There have been no attempts to introduce age-discrimination legislation. However, under a new provision in the Employment Measures Law that took effect in late 2001, employers are requested to make efforts to give equal opportunities regardless of age when recruiting, and a set of relevant guidelines were issued. While it seems there was some initial decrease in the use of job advertisements containing age limits, the guidelines permitted numerous exemptions. Thus, firms with a mandatory retirement system may legitimately set an age limit for recruitment on the ground that substantial training is required in the post, while those with a seniority wage system are often exempted, if they cannot hire an older person at a lower wage because of their working rules.Footnote 31 Data from 2002 show 44 per cent of unemployed people aged 45–54 years, and nearly 55 per cent of those aged 55 years and older, claiming that the principal reason for their failing to find work was that “I’m not in the age group qualified to apply for the job”.Footnote 32

Official reports make frequent reference to how active labour market policy interventions directed at older people have been strengthened.Footnote 33 For many years, the government has operated wage subsidy schemes to promote the hiring of “difficult to employ persons” – such as the elderly and the disabled – and to these have been added subsidies to employers hiring middle-aged or elderly employees in regions of high unemployment. In addition, there exists a subsidy for people taking on new work after leaving a job at 60 years that compensates for a part of the fall in wages they experience – a measure that covered nearly one in 20 of those working as employees by the year 2001. However, there appears to be no evaluation of the impact of many of these measures.

Commentators also point to how employers appear to be making some gradual changes to their employment practices. In particular, reference is made to the way in which employers claim to be planning to reduce the weight given to seniority in determining pay. The results of a survey carried out in the late 1990s, which is relatively typical of those cited, are shown in Chart 6. However, what is to be noted is that employers are expecting greater changes to be made to wage structures for managerial grade employees than they are to those for regular employees – junior white- and blue-collar workers – who make up some five-sixths of the male labour force in the critical 45–54-year-old age group.

Chart 6
figure 6

Employers’ intentions with respect to modifying wage systems. Source: JIL, 2000.

As far as blue-collar workers are concerned, wage adjustment through the use of employment extension schemes might be more practical. The downward adjustments associated with part-time and temporary employment are substantial. Non-standard workers have rates of pay dramatically lower than regular workers and are usually ineligible for many fringe benefits including participation in the second-tier pension.Footnote 34

As well as suggestions that some consideration is being given to modifying wage systems there are also suggestions that consideration is being given to modifying promotion systems. Some employers are giving less weight to seniority in determining promotion and more to performance. The result is what are termed “out of turn” promotions. In about a third of workplaces, this is claimed to be an “every day” or “frequent” occurrence.Footnote 35 Of course, where such promotions do occur, employers might experience declines in motivation among those older employees who have been passed over. Thus, they often also claim to have taken some kind of compensatory action to reassure the older people concerned. This action might or might not be cosmetic, and older employees’ reported acceptance of their situation might be more or less real.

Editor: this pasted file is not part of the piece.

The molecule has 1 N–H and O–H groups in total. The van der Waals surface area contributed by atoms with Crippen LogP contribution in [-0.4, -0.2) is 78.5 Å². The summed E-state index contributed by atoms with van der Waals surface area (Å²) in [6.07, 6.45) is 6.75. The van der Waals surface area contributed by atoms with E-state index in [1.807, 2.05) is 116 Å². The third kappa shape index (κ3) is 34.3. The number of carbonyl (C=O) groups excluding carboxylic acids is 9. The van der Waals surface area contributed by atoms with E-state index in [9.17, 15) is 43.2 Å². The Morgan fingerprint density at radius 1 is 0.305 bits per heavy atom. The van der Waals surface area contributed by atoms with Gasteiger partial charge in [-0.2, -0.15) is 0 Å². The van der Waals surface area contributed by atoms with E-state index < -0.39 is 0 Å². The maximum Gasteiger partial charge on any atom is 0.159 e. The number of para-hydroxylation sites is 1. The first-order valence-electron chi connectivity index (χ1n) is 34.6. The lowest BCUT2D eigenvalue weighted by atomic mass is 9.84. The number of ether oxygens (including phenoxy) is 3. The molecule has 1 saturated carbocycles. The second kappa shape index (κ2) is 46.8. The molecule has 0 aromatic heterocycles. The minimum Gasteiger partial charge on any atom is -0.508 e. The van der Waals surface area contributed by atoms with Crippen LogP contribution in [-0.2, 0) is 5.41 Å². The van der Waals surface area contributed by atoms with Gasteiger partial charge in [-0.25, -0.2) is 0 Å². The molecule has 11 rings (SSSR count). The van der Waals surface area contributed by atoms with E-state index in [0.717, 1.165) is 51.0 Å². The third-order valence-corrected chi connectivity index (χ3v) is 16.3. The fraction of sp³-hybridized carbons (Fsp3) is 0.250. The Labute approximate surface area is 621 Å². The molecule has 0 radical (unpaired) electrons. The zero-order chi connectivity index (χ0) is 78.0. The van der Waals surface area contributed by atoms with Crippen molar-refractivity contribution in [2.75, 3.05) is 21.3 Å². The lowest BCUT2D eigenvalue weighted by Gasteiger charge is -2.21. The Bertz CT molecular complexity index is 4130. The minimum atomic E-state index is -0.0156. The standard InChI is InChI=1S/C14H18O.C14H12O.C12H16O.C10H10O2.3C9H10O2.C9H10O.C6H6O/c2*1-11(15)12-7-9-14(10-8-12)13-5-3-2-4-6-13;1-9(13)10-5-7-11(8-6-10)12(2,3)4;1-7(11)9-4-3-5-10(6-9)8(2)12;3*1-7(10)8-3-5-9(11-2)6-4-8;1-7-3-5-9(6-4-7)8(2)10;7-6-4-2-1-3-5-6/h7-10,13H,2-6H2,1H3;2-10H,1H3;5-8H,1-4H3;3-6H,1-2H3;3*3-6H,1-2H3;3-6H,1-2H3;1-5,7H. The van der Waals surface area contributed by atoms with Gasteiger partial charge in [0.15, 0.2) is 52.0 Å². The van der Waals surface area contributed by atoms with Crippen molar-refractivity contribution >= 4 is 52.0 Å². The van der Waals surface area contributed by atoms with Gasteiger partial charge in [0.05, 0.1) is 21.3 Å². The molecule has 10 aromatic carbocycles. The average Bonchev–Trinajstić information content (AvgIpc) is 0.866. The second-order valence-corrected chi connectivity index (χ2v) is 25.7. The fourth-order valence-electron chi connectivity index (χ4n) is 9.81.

However, it is not only to their wage and promotion structures that employers need to look. In Japan, as in most other countries, firms allot a disproportionate share of training resources to younger people. This could, of itself, discourage older workers from retraining, and might also make them unproductive workers.Footnote 36 Employers in Japan seem as preoccupied as employers elsewhere with a traditional view of older persons and feel they cannot hire them because “they lose their vocational ability and flexibility as they grow older”.Footnote 37 The need to accommodate the ageing of the workforce, and the need to extend working life, means that resort to traditional measures for dealing with older workers – temporary extensions, downgrading and transfers – will no longer be adequate. Retraining middle-aged and older workers will become inevitable. Yet, the evidence to date is that no substantial training provision is made for older workers – except for helping them cover correspondence course fees. As an increasing number of them try to enhance their professional and technical competencies, some employers encourage middle-aged and older workers to acquire formal qualifications. However, most leave the decision to engage in such training to the workers themselves.Footnote 38

Conclusion

Japan has often been suggested to be a special case. According to some commentators, the country has a distinct, perhaps unique, culture that means that there is little transferability of its experiences or practices. According to others, especially those interested in “bridge jobs”,Footnote 39 it is a country from which others can learn. This paper argues that Japan is, indeed, a special case, although not as special as at first might appear. However, it also argues that Japan is unlikely to be special much longer. There is little that Japan does that can be emulated, and the conditions that allowed it to be special are disappearing. At the same time, Japan is facing problems faced by many other industrialized countries. Thus, if there is something to be learned, it is not that there is something that is to be learned from Japan; indeed, it might rather be that there is something that Japan might have to learn from other countries. On the other hand, few of these countries have yet learned how to develop policies and practices that improve the “employability” of older people. All of them, and Japan as well, should still be searching vigorously for them.